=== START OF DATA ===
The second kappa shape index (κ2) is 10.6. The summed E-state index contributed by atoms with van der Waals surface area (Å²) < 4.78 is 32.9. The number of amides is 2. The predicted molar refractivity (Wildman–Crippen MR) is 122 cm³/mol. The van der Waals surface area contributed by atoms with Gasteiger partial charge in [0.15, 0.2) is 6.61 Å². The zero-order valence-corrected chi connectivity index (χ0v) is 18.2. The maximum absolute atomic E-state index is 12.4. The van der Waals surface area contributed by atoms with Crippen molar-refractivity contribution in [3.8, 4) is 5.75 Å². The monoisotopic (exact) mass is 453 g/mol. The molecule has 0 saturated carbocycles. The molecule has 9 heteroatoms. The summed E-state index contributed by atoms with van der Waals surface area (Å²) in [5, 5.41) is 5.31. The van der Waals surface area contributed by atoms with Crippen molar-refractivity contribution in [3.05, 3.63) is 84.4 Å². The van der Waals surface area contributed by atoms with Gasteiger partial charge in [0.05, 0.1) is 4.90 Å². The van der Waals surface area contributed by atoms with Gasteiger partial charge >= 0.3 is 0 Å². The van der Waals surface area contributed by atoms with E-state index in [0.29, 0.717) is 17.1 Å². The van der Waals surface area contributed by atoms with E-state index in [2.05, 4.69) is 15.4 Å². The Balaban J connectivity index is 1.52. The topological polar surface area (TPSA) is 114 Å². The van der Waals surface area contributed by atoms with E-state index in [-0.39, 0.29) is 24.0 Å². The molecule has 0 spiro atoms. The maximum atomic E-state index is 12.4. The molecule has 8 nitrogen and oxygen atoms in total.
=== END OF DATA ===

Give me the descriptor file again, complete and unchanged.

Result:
The second kappa shape index (κ2) is 10.6. The summed E-state index contributed by atoms with van der Waals surface area (Å²) < 4.78 is 32.9. The number of amides is 2. The predicted molar refractivity (Wildman–Crippen MR) is 122 cm³/mol. The van der Waals surface area contributed by atoms with Gasteiger partial charge in [0.15, 0.2) is 6.61 Å². The zero-order valence-corrected chi connectivity index (χ0v) is 18.2. The maximum absolute atomic E-state index is 12.4. The van der Waals surface area contributed by atoms with Crippen molar-refractivity contribution in [3.8, 4) is 5.75 Å². The monoisotopic (exact) mass is 453 g/mol. The molecule has 0 saturated carbocycles. The molecule has 9 heteroatoms. The summed E-state index contributed by atoms with van der Waals surface area (Å²) in [5, 5.41) is 5.31. The van der Waals surface area contributed by atoms with Crippen molar-refractivity contribution in [3.05, 3.63) is 84.4 Å². The van der Waals surface area contributed by atoms with Gasteiger partial charge in [0.05, 0.1) is 4.90 Å². The van der Waals surface area contributed by atoms with Gasteiger partial charge >= 0.3 is 0 Å². The van der Waals surface area contributed by atoms with E-state index in [0.29, 0.717) is 17.1 Å². The van der Waals surface area contributed by atoms with E-state index in [2.05, 4.69) is 15.4 Å². The Balaban J connectivity index is 1.52. The topological polar surface area (TPSA) is 114 Å². The van der Waals surface area contributed by atoms with E-state index in [-0.39, 0.29) is 24.0 Å². The molecule has 0 spiro atoms. The maximum atomic E-state index is 12.4. The molecule has 8 nitrogen and oxygen atoms in total.